Maybe someday I will understand the appeal of putting 7 batteries together and hooking them up to a motor. Maybe. But I doubt it. It’s never the same kid, though. I suspect each one tells the story of having done it, which arouses the curiosity of the ones who weren’t there to witness it, and they must come try it out. I have moved the batteries over to my table out in the library until this particular obsession dies down.
But, on the bright side, I tasked three youngsters with creating some rules for working with electronics in the Makerspace, and they came up with this during collaboration/help time (unedited):
- If you don’t know the proper amount of power to use, don’t continue use until you know how much power is needed.
- Clean up after you have finished.
- You may not use a soldering iron or hot glue gun without teacher permission.
- Only use materials that you need. Don’t waste materials.
- Do not harm others with your creations and do not use your creations on others without their permission.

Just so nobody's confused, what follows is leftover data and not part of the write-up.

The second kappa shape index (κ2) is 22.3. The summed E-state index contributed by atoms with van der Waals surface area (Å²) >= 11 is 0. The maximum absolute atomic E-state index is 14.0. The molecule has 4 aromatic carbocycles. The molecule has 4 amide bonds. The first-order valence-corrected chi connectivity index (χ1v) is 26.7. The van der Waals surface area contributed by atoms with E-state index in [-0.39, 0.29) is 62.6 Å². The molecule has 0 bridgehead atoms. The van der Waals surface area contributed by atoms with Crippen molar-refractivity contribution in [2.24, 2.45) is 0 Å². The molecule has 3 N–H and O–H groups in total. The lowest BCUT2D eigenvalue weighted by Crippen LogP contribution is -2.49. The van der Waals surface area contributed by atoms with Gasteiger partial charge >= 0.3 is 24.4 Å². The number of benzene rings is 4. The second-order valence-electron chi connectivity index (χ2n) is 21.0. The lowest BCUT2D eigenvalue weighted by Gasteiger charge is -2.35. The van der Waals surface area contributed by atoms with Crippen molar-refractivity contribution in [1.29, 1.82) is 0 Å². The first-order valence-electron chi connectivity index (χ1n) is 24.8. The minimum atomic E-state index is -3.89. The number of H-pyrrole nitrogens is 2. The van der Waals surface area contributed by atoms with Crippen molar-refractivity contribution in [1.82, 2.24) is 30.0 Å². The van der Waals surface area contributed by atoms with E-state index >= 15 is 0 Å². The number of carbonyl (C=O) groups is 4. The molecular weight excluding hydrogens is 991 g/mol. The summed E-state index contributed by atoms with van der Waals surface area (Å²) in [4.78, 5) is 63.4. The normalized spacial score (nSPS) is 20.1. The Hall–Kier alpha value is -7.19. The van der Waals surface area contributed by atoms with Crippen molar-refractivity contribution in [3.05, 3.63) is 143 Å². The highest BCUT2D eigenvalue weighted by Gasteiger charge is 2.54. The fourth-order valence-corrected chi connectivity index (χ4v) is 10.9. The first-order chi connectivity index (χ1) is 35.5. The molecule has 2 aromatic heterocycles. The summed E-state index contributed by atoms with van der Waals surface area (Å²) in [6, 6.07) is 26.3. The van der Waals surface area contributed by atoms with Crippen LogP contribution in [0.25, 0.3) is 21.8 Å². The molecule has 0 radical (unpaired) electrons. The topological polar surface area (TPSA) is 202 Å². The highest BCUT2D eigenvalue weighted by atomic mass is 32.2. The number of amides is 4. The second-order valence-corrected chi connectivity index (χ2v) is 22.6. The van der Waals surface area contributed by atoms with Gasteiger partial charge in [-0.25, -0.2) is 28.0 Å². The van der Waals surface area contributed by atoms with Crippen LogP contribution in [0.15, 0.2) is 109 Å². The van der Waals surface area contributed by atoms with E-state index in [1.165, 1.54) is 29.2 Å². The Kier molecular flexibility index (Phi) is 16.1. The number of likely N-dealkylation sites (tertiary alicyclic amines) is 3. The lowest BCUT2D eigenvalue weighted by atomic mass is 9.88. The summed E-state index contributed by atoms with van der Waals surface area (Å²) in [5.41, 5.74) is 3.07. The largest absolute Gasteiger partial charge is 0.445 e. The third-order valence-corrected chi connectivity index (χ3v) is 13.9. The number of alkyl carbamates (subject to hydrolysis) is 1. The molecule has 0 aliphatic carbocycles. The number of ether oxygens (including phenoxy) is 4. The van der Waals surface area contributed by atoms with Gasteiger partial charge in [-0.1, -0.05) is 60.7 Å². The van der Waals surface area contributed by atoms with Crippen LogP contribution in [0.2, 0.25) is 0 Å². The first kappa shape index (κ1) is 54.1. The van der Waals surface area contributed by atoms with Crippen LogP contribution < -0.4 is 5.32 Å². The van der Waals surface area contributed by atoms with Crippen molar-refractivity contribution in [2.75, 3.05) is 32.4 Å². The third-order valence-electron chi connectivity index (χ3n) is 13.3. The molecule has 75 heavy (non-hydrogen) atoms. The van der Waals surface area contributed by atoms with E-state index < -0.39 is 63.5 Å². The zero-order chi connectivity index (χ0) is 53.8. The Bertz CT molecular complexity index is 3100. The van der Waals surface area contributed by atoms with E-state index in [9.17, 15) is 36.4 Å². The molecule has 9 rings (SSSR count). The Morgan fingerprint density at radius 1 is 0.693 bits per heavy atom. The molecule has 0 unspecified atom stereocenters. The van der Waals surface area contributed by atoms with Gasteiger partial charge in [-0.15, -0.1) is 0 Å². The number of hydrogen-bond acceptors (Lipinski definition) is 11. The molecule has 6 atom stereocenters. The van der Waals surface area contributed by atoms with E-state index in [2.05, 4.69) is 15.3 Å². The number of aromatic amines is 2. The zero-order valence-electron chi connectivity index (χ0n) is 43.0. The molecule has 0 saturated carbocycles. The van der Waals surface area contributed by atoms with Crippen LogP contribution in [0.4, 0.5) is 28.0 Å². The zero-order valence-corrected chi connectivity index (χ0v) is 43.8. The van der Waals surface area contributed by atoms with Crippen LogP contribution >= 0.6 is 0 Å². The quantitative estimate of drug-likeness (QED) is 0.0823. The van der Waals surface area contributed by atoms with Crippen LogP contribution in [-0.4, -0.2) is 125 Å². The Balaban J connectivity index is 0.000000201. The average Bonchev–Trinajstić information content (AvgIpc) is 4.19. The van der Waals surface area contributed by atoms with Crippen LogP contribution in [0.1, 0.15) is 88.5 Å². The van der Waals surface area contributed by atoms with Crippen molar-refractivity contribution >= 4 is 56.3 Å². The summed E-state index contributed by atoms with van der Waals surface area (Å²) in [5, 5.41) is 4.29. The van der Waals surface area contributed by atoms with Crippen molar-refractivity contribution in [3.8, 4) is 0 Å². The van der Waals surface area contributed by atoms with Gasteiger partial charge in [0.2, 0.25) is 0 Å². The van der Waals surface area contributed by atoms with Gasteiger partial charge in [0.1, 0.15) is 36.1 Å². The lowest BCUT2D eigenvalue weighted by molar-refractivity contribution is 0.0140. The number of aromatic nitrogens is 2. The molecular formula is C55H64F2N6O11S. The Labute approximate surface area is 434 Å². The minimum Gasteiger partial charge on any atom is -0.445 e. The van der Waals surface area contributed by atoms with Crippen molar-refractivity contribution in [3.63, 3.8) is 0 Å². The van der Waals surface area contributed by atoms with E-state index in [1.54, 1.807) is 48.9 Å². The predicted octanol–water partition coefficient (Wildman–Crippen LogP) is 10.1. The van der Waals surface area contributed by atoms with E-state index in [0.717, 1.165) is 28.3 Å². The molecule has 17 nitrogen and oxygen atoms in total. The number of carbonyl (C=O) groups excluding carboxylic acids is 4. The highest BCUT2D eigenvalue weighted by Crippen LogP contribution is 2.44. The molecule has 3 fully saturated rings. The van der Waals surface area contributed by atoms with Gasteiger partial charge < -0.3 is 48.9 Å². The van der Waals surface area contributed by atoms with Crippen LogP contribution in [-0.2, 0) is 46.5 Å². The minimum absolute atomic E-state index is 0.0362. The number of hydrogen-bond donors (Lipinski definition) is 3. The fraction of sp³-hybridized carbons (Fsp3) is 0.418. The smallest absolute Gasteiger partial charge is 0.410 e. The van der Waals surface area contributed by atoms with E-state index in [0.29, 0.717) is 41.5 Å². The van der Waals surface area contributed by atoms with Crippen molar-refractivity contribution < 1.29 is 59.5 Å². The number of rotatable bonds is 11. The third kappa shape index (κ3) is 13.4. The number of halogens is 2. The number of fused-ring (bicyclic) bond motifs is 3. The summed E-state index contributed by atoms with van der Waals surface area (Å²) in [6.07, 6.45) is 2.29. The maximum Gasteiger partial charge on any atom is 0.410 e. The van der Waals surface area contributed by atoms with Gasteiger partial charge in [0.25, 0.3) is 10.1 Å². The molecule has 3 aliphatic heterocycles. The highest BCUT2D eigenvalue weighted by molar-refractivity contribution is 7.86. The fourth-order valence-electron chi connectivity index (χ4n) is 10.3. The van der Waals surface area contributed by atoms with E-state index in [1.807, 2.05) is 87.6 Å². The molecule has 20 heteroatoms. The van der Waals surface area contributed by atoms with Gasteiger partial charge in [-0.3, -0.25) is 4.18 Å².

- Be careful with liquids. No spills!
- Use common sense. Please.
- No horseplay.
- Respect others’ stuff.
- Do not plug self-made projects into the wall unless with specific permission.
- HAVE FUN
I think they did a pretty nice job. I printed out their rules (they also gave them a funky blue background), laminated them, and hung two copies up in the Makerspace in the areas where most electronics play has been occurring. We’ll see how well this works!
I also did a scavenger hunt with 6th graders, for practice using the catalog. The first clue takes them to a book in the biography section, and then in the back of that book is their next clue, and so on until they get to the end. They hit biography, fiction, and two nonfiction books. The kids enjoyed it, and (at least with that class!) it set the year off to a good start with 6th grade library visits.
Another good day! 🙂